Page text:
Using a newer Mac with older monitors


John Emmas

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I'm thinking about purchasing a Mac Pro. It seems to be very well spec'd in terms of graphics monitors (2 x non-Thunderbolt monitors are supported IIRC). However - it's an expensive piece of kit and I can't afford to upgrade both it and my monitors at the same time!!

My current monitors are quite old now (Dell flat panel monitors - I think the model number is 2007FP). I have two of them and they're the older (4:3) format. They offer multiple inputs - but again, quite old fashioned ones by today's standards. Each monitor offers:- 1) Composite video, 2) VGA, 3) DVI-D and 4) S-video.

Would these monitors even be usable with a modern Mac Pro?
 
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John Emmas

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Over on another forum, someone suggested that I buy a used Mac Pro from 2013. Apparently the spec hasn't changed since then - and of course a second-hand one would be cheaper (and allow me to buy a 32 inch monitor at the same time!!)

BUT... for the life of me, I can't seem to get any Mac to display 4K resolution :( I visited my local Mac Store where 3 assistants tried a Mac Pro (cylinder model) plus 2 x laptops (not sure which models) plus 2 different LG monitors (21" and 27"). With some configurations we could achieve 5K resolution (which was too small to read) but the next lowest setting was 3200x1800. There was simply nothing in between (no matter what they tried).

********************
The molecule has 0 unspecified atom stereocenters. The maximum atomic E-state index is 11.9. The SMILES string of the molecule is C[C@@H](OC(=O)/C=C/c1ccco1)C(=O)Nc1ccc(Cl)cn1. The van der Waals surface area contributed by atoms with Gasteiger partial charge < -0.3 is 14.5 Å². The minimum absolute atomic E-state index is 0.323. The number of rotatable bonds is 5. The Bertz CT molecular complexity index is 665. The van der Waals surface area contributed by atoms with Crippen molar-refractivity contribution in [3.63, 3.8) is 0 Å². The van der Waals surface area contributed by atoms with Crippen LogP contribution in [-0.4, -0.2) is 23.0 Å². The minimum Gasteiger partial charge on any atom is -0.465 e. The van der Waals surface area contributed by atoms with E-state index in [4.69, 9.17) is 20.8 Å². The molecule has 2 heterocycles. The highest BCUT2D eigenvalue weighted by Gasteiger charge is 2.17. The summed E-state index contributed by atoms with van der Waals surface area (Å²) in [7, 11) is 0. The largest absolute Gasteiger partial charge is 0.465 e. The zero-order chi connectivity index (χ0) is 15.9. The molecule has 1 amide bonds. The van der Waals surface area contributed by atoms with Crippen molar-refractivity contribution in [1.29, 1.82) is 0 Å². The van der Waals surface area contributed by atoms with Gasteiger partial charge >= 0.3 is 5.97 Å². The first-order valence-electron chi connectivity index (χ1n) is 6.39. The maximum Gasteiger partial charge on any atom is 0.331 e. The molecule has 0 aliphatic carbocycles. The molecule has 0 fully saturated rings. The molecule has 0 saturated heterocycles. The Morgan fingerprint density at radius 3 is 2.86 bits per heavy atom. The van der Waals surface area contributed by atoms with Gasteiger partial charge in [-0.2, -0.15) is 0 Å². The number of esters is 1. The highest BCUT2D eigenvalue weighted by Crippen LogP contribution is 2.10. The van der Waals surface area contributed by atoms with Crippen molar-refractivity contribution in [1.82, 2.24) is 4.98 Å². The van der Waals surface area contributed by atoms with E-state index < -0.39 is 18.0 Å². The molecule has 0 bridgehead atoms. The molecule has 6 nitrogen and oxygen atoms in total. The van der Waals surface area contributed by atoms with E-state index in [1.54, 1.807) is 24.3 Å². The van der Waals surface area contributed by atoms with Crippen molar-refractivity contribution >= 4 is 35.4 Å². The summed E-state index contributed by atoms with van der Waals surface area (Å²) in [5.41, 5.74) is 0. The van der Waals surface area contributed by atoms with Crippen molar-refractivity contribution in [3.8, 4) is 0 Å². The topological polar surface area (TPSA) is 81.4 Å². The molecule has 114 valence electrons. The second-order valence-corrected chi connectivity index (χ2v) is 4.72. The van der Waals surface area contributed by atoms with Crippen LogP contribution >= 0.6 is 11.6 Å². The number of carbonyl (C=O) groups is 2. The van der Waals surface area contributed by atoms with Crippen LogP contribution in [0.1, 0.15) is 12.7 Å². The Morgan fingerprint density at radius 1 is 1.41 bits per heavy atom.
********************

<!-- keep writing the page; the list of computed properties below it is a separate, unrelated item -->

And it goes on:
Has anyone here ever seen a Mac running at 4K resolution? It'd be nice to find someone who's witnessed this working...
 

John Emmas

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That's a great article Cory and thanks for finding it. I think it also explains what I saw in the Apple Store (which was a genuine Apple Store BTW...)

Basically... 5K was available with some MacBooks but no matter what the staff tried, they couldn't achieve it from the Mac Pro (this was with a couple of LG UltraFine monitors). But halfway down that page, there's a couple of tables for the LG UltraFine - and AFAICT, Mac Pro is not supported at high resolutions. To get 4K from a Mac Pro, it looks like I'd need to find something called a "Single-Stream Transport" display. I must admit, I've never heard that expression but I guess I'll now need to dig a bit deeper.

Some other kinds of display will also support 4K - but only at a low refresh rate :(
 

Cory Cooper

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There is this too, that they may not be aware of for some unknown reason:

DPI scaling settings on macOS / OS X (HiDPI display)

I know on my MacBook Pro (13-inch, 2016, Four Thunderbolt 3 Ports), if I set it to More Space in the screenshot in that article on the left, I get 2560x1600 Retina resolution, as compared to the 1680x1050 Best for Display default resolution - i.e. before clicking the Scaled radio button to reveal the other options. Maybe you can get a higher/4K resolution with other display when running macOS Sierra.

C
 

John Emmas

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Thanks again Cory. I must admit, I'm a bit mystified this time... that page shows how to select various resolutions - and it also describes how to change the scaling level for each resolution (which is also referred to as the 'expansion ratio'). There are examples ranging from 100% ratio to 255%. However, I can't see what I'd need to change in order to adjust the ratio :confused:
 

Cory Cooper